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Learn About Convolutional Neural Networks

Convolutional neural networks (ConvNets) are widely used tools for deep learning. They are specifically suitable for images as inputs, although they are also used for other applications such as text, signals, and other continuous responses. They differ from other types of neural networks in a few ways:

Convolutional neural networks are inspired from the biological structure of a visual cortex, which contains arrangements of simple and complex cells [1]. These cells are found to activate based on the subregions of a visual field. These subregions are called receptive fields. Inspired from the findings of this study, the neurons in a convolutional layer connect to the subregions of the layers before that layer instead of being fully-connected as in other types of neural networks. The neurons are unresponsive to the areas outside of these subregions in the image.

These subregions might overlap, hence the neurons of a ConvNet produce spatially-correlated outcomes, whereas in other types of neural networks, the neurons do not share any connections and produce independent outcomes.

In addition, in a neural network with fully-connected neurons, the number of parameters (weights) can increase quickly as the size of the input increases. A convolutional neural network reduces the number of parameters with the reduced number of connections, shared weights, and downsampling.

A ConvNet consists of multiple layers, such as convolutional layers, max-pooling or average-pooling layers, and fully-connected layers.

Deep learning architecture diagram. The first image shows an example of a deep learning network architecture. The second image shows an example of how data passes through deep learning layers. As the data passes through the network, the layers learn more complex shapes which combine to create a probability for each class.

The neurons in each layer of a ConvNet are arranged in a 3-D manner, transforming a 3-D input to a 3-D output. For example, for an image input, the first layer (input layer) holds the images as 3-D inputs, with the dimensions being height, width, and the color channels of the image. The neurons in the first convolutional layer connect to the regions of these images and transform them into a 3-D output. The hidden units (neurons) in each layer learn nonlinear combinations of the original inputs, which is called feature extraction [2]. These learned features, also known as activations, from one layer become the inputs for the next layer. Finally, the learned features become the inputs to the classifier or the regression function at the end of the network.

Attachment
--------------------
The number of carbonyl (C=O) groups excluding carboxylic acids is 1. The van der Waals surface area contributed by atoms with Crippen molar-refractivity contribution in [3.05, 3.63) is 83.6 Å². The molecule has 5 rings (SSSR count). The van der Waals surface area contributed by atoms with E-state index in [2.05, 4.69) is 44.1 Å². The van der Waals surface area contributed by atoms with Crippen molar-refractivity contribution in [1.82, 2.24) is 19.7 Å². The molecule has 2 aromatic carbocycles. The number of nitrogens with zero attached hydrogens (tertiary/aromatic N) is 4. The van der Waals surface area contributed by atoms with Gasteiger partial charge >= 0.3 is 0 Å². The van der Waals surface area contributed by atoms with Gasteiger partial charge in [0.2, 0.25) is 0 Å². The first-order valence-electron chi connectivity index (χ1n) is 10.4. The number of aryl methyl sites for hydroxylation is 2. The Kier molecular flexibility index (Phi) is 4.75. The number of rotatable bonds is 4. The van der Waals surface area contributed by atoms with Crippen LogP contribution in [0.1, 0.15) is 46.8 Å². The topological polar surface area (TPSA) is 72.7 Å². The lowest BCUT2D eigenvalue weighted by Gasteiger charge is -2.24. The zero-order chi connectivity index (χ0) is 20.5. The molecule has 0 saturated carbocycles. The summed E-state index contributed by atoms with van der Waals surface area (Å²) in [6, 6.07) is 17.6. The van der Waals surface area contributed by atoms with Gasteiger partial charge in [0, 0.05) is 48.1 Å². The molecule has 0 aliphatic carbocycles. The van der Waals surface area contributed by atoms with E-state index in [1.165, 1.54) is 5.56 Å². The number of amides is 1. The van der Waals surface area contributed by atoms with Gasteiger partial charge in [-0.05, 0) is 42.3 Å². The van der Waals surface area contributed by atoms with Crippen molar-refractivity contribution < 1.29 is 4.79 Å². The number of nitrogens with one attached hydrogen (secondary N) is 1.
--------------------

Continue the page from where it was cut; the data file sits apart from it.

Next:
The architecture of a ConvNet can vary depending on the types and numbers of layers included. The types and number of layers included depends on the particular application or data. A smaller network with only one or two convolutional layers might be sufficient to learn a small number of gray scale image data. On the other hand, for more complex data with millions of colored images, you might need a more complicated network with multiple convolutional and fully connected layers.

You can concatenate the layers of a convolutional neural network in MATLAB® in the following way:

layers = [
    imageInputLayer([28 28 1])

After defining the layers of your network, you must specify the training options using the trainingOptions function. For example,

options = trainingOptions("sgdm");

Next, select a loss function for your task. If you have categorical responses, you can use cross-entropy loss, whereas if your response is continuous, you can use mean squared error loss.

lossFcn = "crossentropy";

Then, you can train the network with your training data using the trainnet function. The data, layers, loss function, and training options become the inputs to the training function. For example,

net = trainnet(data,layers,lossFcn,options);


[1] Hubel, H. D. and Wiesel, T. N. '' Receptive Fields of Single neurones in the Cat’s Striate Cortex.'' Journal of Physiology. Vol 148, pp. 574-591, 1959.

[2] Murphy, K. P. Machine Learning: A Probabilistic Perspective. Cambridge, Massachusetts: The MIT Press, 2012.

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